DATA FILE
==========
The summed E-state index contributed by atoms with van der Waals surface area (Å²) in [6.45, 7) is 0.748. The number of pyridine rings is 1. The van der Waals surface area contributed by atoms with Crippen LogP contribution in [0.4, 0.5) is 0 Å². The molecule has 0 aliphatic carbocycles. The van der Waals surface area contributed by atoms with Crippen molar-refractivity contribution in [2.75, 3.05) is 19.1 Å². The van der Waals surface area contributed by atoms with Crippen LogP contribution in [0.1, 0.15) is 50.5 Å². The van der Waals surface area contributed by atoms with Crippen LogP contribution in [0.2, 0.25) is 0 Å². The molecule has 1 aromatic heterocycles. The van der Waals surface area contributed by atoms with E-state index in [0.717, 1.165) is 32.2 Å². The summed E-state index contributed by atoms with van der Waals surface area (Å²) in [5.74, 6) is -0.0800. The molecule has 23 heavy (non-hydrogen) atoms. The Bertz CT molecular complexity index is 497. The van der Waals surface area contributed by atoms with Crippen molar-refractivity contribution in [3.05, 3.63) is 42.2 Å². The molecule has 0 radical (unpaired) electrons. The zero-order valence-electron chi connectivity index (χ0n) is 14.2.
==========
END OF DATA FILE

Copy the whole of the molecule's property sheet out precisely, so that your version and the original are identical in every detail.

The summed E-state index contributed by atoms with van der Waals surface area (Å²) in [6.45, 7) is 0.748. The number of pyridine rings is 1. The van der Waals surface area contributed by atoms with Crippen LogP contribution in [0.4, 0.5) is 0 Å². The molecule has 0 aliphatic carbocycles. The van der Waals surface area contributed by atoms with Crippen molar-refractivity contribution in [2.75, 3.05) is 19.1 Å². The van der Waals surface area contributed by atoms with Crippen LogP contribution in [0.1, 0.15) is 50.5 Å². The van der Waals surface area contributed by atoms with Crippen LogP contribution in [0.2, 0.25) is 0 Å². The molecule has 1 aromatic heterocycles. The van der Waals surface area contributed by atoms with E-state index in [0.717, 1.165) is 32.2 Å². The summed E-state index contributed by atoms with van der Waals surface area (Å²) in [5.74, 6) is -0.0800. The molecule has 23 heavy (non-hydrogen) atoms. The Bertz CT molecular complexity index is 497. The van der Waals surface area contributed by atoms with Crippen molar-refractivity contribution in [3.05, 3.63) is 42.2 Å². The molecule has 0 radical (unpaired) electrons. The zero-order valence-electron chi connectivity index (χ0n) is 14.2.